GBA Logo horizontal Facebook LinkedIn Email Pinterest Twitter Instagram YouTube Icon Navigation Search Icon Main Search Icon Video Play Icon Plus Icon Minus Icon Picture icon Hamburger Icon Close Icon Sorted

Community and Q&A

Drywall over plywood (and insulation)?

matt2021 | Posted in General Questions on

In my porch-to-room conversion, the house side, of course, has plywood under the original siding, and fiberglass in the cavity. All the siding has been removed, and part of the plywood has or will be — to work on electrical and HVAC for the new room. The contractor (whose judgment I had reason to question on other matters) is planning to reinstall the plywood he had removed, and apply the drywall onto that (he can still get the screws into the studs — so, that’s not a concern. I brought up the issue — a bit late, unfortunately (but I am not the professional here) of why he didn’t remove the whole plywood, exposing all the studs, and fastening the sheetrock panels directly to the studs. He will do that for me, if I want him to. Yet, I’m not sure that’s something that is worth insisting on — hence my question for folks on this forum, as I trust the forum more than my contractor (sadly). 

Is there anything I gain in leaving the plywood on?  Maybe sound insulation between the new room and the rest of the house (which means the family room on the same floor but also (for maybe three feet) a bathroom upstairs for example?

Indeed, even if it is not recommendable to apply the Sheetrock over the existing plywood, should I leave that fiberglass in the cavities, maybe even replace it with 3” safe and sound, which might work as a bit of a sound insulation. 

To be clear, I don’t have any special concerns regarding sound.  I just don’t want to have my contractor remove stuff (the plywood or the plywood and the insulation), if it doesn’t constitute a problem, or might even turn up being beneficial. This is new construction around an existing structure, and I’d like to, so to speak, use what was already there when it is to my advantage, but go with the “new construction” rules wherever it is needed.  (By the way, I do know that the new room pushes the thermal envelope outward, where it used to be a porch.)

Thanks for any feedback!

GBA Prime

Join the leading community of building science experts

Become a GBA Prime member and get instant access to the latest developments in green building, research, and reports from the field.


  1. iwatson | | #1

    Without knowing the exact details of your home construction, I would lean to leaving the plywood.

    a) It will make it really easy to hang things on the wall - no need to hunt for studs or use anchors.
    b) It may play a structural role in preventing racking of the house.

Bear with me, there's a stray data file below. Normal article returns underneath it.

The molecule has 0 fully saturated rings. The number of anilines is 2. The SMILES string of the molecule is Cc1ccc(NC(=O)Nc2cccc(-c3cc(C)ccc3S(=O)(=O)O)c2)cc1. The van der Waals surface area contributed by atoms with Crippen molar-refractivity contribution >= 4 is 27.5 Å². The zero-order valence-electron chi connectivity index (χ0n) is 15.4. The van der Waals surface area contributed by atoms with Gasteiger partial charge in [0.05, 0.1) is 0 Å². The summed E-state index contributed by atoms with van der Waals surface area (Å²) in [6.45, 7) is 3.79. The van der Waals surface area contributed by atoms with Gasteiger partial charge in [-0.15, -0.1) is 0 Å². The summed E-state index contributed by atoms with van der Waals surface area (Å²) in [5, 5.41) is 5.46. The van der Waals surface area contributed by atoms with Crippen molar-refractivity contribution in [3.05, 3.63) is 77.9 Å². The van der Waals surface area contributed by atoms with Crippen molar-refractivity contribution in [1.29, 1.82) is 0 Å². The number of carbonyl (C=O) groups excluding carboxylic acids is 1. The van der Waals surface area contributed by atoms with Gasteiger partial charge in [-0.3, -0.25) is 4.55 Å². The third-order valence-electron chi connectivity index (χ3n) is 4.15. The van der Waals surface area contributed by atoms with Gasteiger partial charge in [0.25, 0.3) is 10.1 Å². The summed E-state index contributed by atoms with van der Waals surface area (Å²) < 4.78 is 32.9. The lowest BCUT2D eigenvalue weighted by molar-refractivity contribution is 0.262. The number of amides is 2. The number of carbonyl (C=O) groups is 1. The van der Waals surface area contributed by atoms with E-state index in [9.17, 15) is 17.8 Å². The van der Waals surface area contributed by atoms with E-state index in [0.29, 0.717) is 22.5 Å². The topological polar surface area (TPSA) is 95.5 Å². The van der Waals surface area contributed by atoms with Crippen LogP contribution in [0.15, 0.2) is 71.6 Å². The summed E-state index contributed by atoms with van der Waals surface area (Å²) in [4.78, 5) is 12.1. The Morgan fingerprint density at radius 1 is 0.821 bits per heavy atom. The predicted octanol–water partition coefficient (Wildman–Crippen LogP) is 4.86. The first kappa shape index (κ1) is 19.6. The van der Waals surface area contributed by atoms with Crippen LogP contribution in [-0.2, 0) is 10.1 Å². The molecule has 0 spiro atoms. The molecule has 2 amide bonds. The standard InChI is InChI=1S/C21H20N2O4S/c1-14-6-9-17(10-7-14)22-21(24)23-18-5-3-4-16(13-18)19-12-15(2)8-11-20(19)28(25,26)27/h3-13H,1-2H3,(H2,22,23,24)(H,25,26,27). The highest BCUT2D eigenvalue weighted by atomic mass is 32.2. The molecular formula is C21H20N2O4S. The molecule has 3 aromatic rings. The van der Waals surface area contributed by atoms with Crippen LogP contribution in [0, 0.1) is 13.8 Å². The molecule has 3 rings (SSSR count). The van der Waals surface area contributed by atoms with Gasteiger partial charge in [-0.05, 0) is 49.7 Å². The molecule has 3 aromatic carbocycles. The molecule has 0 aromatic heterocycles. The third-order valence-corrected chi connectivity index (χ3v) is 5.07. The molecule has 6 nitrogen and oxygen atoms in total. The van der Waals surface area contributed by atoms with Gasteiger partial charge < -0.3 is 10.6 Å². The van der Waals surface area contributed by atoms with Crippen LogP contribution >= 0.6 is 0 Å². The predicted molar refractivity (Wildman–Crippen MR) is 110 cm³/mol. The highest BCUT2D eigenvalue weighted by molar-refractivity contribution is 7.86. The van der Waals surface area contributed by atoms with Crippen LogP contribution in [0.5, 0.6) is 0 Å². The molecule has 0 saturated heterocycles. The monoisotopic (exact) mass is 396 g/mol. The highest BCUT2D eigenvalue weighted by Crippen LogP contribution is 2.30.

c) There isn't really any harm in leaving it.

    1. matt2021 | | #2

      Thanks, Iwatson! Actually, all three of your considerations are relevant and enlightening. I had not even thought of a) and b). I was hoping c). This really helps.

      1. Expert Member
        MALCOLM TAYLOR | | #3


        The only reason to remove it would be to see what's in the walls, and do any necessary remediation. To add to the benefits iwatson posted, a layer of plywood on the interior also acts as a variable perm vapour-barrier.

        1. matt2021 | | #4

          Thank you, Malcolm! I’m definitely going to leave the plywood and the existing fiberglass insulation. I’ll likely replace some of the fiberglass with some of the Safe ‘n Sound stuff that I happen to have, in those areas that have been made accessible.

          For my own learning: what is a variable perm vapor barrier (though I sort of know), and what are their benefits? Is it by any chance more beneficial because variable? (If you have time to answer those questions. They’re really just for my learning. Thanks!)

          1. Expert Member
            MALCOLM TAYLOR | | #5


            A variable perm vapor-retarder is a material that becomes more vapour-open when it gets wet. So it responds to the conditions it finds around it to enable the wall to dry when necessary. You can buy membranes that perform like that too:

  2. Expert Member
    BILL WICHERS | | #6

    The plywood may also be acting as a shear panel or structural sheathing to provide racking resistance (studs falling over like dominoes) to the wall or side of the house. If the plywood is acting in this way, it's best to fasten it directly to the studs.

    I don't think there is any downside to leaving the plywood in place, and even if it's not needed structurally, it's still beefing up the structure of the wall.

    I've been doing structural repairs all this week, so I'm in structural-think mode today :-)


    1. matt2021 | | #8

      Thanks, Bill!

  3. andyfrog | | #7

    In some European countries it's standard to install plywood on the interior before hanging drywall.

    1. matt2021 | | #9

      Thanks, Andyfrog! That's quite interesting to know.

  4. jollygreenshortguy | | #10

    Bill already mentioned it. But I'll repeat. It is VERY possible that the plywood is providing essential shear resistance in your walls, necessary for surviving high winds or earthquakes. Removing it could be disastrous.

    Your builder may or may not know this. Clearly he didn't mention it to you if he does know it. But in my book, nobody should be allowed to become a contractor if they don't have such basic knowledge.

Log in or create an account to post an answer.


Recent Questions and Replies

  • |
  • |
  • |
  • |